theodp writes: Back in the day, getting traction for a new programming language was next to impossible. First, one needed a textbook publishing deal. Then, one needed a critical mass of CS profs across the country to convince their departments that your language was worth teaching at the university level. And after that, one still needed a critical mass of students to agree it was worth spending their time and tuition to learn your language. Which probably meant that one needed a critical mass of corporations to agree they wanted their employees to use your language. It was a tall order that took years if one was lucky, and only some languages — FORTRAN, PL/I, C, Java, and Python come to mind — managed to succeed on all of these fronts. But that was then, this is now. Whip up some online materials, and you can kiss your textbook publishing worries goodbye. Manage to convince just one of the new Super Profs at Udacity or Coursera to teach your programming language, and they can reach 160,000 students with just one free, not-for-credit course. And even if the elite Profs turn up their nose at your creation, upstarts like Khan Academy or Code Academy can also deliver staggering numbers of students in a short time. In theory, widespread adoption of a new programming language could be achieved in weeks instead of years or decades, piquing employers' interest. So, could we be on the verge of a programming language renaissance? Or will the status quo somehow manage to triumph?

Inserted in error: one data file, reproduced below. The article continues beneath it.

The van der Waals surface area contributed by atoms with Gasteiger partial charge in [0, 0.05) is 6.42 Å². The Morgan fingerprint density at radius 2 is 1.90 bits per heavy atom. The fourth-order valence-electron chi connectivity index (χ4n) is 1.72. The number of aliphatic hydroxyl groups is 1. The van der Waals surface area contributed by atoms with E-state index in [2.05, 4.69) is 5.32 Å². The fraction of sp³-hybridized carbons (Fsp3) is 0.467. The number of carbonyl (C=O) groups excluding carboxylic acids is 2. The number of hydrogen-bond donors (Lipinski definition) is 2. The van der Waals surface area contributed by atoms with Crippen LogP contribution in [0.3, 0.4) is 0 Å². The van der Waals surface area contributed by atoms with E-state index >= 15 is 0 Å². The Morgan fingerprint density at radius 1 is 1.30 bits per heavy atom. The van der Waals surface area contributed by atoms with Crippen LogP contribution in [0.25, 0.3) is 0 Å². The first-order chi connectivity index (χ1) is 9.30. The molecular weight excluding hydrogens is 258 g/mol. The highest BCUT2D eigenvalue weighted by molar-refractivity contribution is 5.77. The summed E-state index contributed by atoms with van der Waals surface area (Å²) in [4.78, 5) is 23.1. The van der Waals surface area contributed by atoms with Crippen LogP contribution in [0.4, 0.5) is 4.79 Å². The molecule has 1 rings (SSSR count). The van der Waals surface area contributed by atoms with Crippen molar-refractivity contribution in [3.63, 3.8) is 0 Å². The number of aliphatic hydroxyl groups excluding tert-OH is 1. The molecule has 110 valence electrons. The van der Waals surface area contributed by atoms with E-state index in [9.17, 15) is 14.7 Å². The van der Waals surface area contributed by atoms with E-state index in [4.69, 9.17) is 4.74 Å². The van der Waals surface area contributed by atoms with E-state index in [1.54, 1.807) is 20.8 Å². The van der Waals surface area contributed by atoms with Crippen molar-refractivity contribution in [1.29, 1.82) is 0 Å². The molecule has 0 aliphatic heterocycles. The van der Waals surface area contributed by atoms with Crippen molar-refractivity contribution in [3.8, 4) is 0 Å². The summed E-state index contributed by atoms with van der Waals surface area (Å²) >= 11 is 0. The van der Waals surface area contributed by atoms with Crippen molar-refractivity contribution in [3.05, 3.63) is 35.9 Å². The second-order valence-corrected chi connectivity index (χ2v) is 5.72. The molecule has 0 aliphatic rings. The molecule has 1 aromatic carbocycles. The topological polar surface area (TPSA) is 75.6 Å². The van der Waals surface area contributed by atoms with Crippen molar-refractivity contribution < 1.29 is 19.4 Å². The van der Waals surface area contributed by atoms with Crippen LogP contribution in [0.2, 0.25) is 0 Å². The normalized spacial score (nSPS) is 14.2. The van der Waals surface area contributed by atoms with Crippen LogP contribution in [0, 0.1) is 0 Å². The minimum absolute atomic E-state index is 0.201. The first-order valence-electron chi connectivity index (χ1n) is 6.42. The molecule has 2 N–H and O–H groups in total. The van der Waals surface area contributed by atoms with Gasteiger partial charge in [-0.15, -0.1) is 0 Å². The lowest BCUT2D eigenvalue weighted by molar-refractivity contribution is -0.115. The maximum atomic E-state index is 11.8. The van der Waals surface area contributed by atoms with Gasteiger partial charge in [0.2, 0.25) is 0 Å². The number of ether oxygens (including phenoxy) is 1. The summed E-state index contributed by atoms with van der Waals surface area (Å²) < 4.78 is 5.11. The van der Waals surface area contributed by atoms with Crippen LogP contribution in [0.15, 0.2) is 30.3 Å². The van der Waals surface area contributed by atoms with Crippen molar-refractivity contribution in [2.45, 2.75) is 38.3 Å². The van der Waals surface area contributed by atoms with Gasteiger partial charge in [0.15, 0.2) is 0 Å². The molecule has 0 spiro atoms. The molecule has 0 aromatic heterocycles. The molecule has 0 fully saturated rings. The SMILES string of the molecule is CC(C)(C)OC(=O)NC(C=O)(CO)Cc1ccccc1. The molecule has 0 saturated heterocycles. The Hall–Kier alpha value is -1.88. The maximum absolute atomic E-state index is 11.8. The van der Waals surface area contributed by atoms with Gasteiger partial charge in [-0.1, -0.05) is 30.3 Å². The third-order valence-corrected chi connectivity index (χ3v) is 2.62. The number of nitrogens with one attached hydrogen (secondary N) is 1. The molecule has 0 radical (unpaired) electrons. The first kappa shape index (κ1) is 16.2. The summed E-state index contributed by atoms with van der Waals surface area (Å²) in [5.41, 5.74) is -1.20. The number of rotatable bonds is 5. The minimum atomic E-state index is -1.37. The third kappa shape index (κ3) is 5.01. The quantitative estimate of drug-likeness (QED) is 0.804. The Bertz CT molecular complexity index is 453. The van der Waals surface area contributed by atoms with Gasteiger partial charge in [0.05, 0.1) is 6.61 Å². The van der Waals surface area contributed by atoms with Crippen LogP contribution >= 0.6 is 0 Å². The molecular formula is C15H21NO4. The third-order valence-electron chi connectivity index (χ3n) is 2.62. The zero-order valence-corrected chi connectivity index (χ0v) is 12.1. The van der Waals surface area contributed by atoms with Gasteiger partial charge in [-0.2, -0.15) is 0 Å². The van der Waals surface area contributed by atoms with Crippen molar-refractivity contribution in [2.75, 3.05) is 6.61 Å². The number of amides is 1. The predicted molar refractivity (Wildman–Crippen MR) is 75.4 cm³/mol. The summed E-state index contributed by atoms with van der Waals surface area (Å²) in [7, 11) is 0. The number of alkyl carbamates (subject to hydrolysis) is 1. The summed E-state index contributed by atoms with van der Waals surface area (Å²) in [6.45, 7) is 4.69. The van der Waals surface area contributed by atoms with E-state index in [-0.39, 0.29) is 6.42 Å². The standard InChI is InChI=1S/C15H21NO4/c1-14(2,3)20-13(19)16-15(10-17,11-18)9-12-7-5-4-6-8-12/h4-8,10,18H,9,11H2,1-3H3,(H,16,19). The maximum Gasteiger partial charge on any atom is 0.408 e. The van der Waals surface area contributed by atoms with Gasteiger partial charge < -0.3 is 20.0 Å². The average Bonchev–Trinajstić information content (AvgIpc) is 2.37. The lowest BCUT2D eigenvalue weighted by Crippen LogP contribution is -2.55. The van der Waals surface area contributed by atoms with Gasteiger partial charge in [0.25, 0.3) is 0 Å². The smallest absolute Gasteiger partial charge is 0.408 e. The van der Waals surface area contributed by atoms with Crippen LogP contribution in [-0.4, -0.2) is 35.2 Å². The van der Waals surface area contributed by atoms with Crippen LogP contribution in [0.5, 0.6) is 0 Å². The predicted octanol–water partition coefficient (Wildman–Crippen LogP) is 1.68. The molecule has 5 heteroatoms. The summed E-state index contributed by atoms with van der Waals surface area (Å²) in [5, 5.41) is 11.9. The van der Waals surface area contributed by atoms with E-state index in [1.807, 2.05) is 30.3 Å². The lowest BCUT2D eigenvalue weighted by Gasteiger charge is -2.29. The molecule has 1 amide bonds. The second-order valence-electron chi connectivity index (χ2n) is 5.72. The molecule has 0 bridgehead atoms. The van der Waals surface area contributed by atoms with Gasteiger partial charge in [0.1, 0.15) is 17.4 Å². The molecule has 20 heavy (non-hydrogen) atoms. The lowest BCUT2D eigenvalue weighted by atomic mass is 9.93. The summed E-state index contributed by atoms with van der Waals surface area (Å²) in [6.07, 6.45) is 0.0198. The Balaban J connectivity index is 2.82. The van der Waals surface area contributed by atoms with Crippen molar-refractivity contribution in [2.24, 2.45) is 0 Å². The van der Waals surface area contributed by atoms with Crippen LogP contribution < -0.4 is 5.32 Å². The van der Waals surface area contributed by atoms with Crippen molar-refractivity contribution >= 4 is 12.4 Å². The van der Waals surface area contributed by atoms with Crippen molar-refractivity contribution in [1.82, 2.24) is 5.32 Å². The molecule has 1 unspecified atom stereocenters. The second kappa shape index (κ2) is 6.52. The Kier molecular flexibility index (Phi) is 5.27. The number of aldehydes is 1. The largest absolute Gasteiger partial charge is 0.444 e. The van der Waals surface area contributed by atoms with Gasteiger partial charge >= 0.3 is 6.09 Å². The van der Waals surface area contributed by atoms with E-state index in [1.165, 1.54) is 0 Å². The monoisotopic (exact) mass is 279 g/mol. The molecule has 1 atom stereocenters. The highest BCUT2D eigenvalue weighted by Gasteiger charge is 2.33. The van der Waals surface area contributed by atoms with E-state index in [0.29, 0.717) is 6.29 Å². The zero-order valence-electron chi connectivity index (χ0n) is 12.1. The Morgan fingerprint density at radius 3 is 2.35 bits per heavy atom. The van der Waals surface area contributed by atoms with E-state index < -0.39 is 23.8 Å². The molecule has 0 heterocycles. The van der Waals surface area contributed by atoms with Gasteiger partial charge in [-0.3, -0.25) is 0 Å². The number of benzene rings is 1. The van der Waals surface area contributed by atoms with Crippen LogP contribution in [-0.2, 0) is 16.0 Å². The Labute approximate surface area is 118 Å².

theodp writes: Bill Davidow is the real Silicon Valley deal. Commenting on how Silicon Valley has changed over the decades, Davidow is not impressed, dishing out harsh words for Facebook, Apple, Google, and others. 'When corporate leaders pursue wealth in the winner-take-all Internet environment,' concludes Davidow, 'companies dance on the edge of acceptable behavior. If they don't take it to the limit, a competitor will. That competitor will become the dominant supplier — one monopoly will replace another. And when you engage in these activities you get a different set of Valley values: the values of customer exploitation.'
theodp writes: When it comes to industry buzzwords, 2012 is shaping up to be the Year of Big Data. And to paraphrase the late Notorious B.I.G, writes Aberdeen's Mollie Lombardi, mo' data means mo' problems. In Taming The Big Data Tidal Wave, Teradata Chief Analytics Officer Bill Franks (aka Dr. Insight) offers execs and getting-up-to-speed techies a welcome look at what to do when Big Data opportunities knock. But in its effort to stay vendor-neutral, the book pretty much avoids name-dropping specific technologies. So, how about it — what specific open source or vendor software/hardware technology is your organization using to tame Big Data? Is anything working surprisingly better — or worse — than you originally thought it would?